## STD-DISCUSSION | |

**Subject:** Re: [isocpp-sci] Problems with pow(std::complex<T>, double)

**From:** Marcin Jaczewski (*marcinjaczewski86_at_[hidden]*)

**Date:** 2021-03-03 11:50:22

**Next message:**Tom Honermann: "Re: Overloading a virtual function with a non-virtual function with a requires-clause"**Previous message:**Bell, Ian H. (Fed): "Re: [isocpp-sci] Problems with pow(std::complex<T>, double)"**In reply to:**Bell, Ian H. (Fed): "Re: [isocpp-sci] Problems with pow(std::complex<T>, double)"**Next in thread:**Herring, Davis: "Re: [isocpp-sci] Problems with pow(std::complex<T>, double)"

Isn't this same problem as doing:

```

small != (big + small) - big

```

?

Compared to the amplitude of the whole complex number, this difference

could be less than error margin.

Another thing this number will be hard to convert to polar form (it

could be possible that both have the same representation).

Simply expecting stable results in this case is nearly impossible,

because many transformations of the whole number are unstable for the

smaller part.

Å›r., 3 mar 2021 o 17:59 Bell, Ian H. (Fed) via Std-Discussion

<std-discussion_at_[hidden]> napisaÅ‚(a):

>

> Python must be special casing integer exponents that can be exactly represented in double precision. For instance for an exponent *just* above 2.0, we have a similar problem in Python:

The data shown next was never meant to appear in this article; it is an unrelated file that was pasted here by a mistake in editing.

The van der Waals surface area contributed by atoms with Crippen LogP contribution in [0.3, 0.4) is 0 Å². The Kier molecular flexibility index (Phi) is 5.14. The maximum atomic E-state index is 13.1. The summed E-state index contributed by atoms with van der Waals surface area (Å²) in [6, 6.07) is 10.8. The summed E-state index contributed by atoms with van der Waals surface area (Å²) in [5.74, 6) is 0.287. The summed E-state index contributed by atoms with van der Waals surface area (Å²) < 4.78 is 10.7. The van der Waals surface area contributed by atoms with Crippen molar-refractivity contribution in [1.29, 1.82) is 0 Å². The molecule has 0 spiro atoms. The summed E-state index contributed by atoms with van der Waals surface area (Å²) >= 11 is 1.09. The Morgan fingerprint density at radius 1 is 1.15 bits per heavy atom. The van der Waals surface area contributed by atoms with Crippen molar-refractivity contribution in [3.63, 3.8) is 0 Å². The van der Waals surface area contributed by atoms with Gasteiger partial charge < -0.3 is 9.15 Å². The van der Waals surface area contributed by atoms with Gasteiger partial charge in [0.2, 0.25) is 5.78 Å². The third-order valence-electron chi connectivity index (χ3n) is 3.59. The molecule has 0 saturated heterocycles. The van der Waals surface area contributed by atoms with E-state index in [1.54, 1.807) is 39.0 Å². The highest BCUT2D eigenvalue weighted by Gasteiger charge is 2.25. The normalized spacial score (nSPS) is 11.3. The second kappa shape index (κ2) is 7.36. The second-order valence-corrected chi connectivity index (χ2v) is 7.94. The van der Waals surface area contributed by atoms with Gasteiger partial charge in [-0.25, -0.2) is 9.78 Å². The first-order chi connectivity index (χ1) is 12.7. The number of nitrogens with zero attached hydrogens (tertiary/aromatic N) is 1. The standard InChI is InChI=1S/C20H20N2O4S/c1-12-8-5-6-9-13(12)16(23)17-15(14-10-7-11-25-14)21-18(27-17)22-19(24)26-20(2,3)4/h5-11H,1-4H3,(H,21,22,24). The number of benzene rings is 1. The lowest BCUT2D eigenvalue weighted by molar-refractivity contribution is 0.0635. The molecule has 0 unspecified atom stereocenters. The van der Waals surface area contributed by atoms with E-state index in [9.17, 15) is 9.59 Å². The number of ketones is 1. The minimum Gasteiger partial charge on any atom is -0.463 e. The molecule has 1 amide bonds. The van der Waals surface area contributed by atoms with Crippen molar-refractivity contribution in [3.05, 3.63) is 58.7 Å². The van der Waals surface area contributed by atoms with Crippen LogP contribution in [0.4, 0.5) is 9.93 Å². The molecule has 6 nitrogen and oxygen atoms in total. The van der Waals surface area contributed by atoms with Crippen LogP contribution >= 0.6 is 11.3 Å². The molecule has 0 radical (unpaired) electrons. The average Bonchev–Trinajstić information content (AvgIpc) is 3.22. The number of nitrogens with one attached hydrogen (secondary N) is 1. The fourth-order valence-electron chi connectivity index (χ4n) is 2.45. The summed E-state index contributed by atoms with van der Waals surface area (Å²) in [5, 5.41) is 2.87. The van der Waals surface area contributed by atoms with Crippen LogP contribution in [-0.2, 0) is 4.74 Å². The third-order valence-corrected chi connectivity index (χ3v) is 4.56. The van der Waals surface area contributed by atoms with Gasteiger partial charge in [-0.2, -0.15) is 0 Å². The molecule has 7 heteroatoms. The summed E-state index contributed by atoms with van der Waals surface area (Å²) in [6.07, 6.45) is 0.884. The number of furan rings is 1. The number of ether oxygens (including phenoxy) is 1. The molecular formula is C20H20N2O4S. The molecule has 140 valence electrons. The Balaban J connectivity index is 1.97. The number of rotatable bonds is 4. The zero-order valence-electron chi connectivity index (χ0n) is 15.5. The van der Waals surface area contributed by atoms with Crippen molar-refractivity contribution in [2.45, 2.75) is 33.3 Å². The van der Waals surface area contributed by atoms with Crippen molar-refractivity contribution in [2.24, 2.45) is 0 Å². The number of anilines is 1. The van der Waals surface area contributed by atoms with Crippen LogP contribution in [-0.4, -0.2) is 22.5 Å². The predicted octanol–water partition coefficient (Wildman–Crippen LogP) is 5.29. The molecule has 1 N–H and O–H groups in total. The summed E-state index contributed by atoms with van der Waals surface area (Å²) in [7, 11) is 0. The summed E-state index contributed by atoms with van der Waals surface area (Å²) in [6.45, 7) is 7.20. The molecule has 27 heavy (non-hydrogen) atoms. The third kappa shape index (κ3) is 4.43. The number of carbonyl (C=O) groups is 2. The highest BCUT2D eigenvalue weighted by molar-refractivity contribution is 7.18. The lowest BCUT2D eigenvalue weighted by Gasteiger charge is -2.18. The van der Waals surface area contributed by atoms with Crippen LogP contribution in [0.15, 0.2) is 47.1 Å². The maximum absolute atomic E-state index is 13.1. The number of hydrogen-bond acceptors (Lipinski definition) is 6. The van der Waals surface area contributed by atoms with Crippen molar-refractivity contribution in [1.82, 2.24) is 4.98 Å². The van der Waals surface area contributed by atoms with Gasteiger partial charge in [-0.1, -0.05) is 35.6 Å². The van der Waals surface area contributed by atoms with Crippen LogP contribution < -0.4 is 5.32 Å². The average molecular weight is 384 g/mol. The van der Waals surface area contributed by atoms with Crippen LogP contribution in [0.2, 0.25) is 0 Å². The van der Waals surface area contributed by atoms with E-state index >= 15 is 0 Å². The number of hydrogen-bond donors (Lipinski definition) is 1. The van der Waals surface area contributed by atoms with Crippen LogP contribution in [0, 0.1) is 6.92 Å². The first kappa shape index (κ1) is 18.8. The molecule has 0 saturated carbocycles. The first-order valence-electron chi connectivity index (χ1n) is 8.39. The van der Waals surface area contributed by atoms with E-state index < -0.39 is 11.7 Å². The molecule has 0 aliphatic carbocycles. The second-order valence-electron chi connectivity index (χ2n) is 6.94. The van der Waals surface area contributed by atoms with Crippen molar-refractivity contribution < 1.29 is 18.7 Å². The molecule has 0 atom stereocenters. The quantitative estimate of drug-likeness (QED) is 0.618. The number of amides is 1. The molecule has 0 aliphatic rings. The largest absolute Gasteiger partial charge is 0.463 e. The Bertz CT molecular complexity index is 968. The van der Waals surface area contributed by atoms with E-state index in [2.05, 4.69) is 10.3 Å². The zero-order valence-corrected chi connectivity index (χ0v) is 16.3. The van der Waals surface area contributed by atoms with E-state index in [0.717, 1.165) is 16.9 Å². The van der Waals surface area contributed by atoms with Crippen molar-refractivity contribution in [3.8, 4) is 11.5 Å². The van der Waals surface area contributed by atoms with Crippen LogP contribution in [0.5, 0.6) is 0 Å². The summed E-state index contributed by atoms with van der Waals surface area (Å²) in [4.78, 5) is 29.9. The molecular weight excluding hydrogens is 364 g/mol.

>

> h = 1e-100

> z = -0.1+1j*h

> p = 2.00000001

> print(pow(z, p), pow(z, p).imag/h)

>

> yielding

>

> (0.00999999976974149+3.1415925780626665e-10j) 3.1415925780626666e+90

>

> which is off by ~90 orders of magnitude from the correct value of -0.200000001

>

> -----Original Message-----

> From: Mark Hoemmen <mhoemmen_at_[hidden]>

> Sent: Wednesday, March 3, 2021 11:58 AM

> To: sci_at_[hidden]; std-discussion_at_[hidden]

> Cc: Peter Sommerlad (C++) <peter.cpp_at_[hidden]>; Bell, Ian H. (Fed) <ian.bell_at_[hidden]>

> Subject: Re: [isocpp-sci] [std-discussion] Problems with pow(std::complex<T>, double)

>

> Complex log implementations might want to compute the magnitude as

> sqrt(real(x)*real(x) + imag(x)*imag(x)). This results in loss of accuracy if one of real(x) or imag(x) (the latter in this case) is small relative to the other. Using std::hypot instead could help. I'm a bit busy at the moment but I can study this in more detail if you would like, though I'm sure there are plenty of more qualified experts here :

> - ) .

>

> mfh

**Next message:**Tom Honermann: "Re: Overloading a virtual function with a non-virtual function with a requires-clause"**Previous message:**Bell, Ian H. (Fed): "Re: [isocpp-sci] Problems with pow(std::complex<T>, double)"**In reply to:**Bell, Ian H. (Fed): "Re: [isocpp-sci] Problems with pow(std::complex<T>, double)"**Next in thread:**Herring, Davis: "Re: [isocpp-sci] Problems with pow(std::complex<T>, double)"

STD-DISCUSSION list run by std-discussion-owner@lists.isocpp.org